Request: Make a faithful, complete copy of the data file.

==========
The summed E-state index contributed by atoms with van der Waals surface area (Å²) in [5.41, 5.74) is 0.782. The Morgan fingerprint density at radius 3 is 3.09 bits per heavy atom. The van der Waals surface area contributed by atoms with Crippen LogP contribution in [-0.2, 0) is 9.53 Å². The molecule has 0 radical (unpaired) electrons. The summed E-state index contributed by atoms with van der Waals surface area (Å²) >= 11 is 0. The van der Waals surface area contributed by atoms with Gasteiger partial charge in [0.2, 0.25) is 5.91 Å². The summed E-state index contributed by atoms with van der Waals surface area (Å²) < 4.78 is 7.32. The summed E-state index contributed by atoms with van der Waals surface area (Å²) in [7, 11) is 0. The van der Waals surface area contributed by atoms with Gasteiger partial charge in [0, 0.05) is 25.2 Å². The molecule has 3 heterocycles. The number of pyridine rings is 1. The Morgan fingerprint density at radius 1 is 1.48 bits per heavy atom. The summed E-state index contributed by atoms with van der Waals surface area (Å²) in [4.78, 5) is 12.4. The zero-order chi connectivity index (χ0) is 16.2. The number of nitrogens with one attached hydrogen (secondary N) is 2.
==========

The summed E-state index contributed by atoms with van der Waals surface area (Å²) in [5.41, 5.74) is 0.782. The Morgan fingerprint density at radius 3 is 3.09 bits per heavy atom. The van der Waals surface area contributed by atoms with Crippen LogP contribution in [-0.2, 0) is 9.53 Å². The molecule has 0 radical (unpaired) electrons. The summed E-state index contributed by atoms with van der Waals surface area (Å²) >= 11 is 0. The van der Waals surface area contributed by atoms with Gasteiger partial charge in [0.2, 0.25) is 5.91 Å². The summed E-state index contributed by atoms with van der Waals surface area (Å²) < 4.78 is 7.32. The summed E-state index contributed by atoms with van der Waals surface area (Å²) in [7, 11) is 0. The van der Waals surface area contributed by atoms with Gasteiger partial charge in [0, 0.05) is 25.2 Å². The molecule has 3 heterocycles. The number of pyridine rings is 1. The Morgan fingerprint density at radius 1 is 1.48 bits per heavy atom. The summed E-state index contributed by atoms with van der Waals surface area (Å²) in [4.78, 5) is 12.4. The zero-order chi connectivity index (χ0) is 16.2. The number of nitrogens with one attached hydrogen (secondary N) is 2.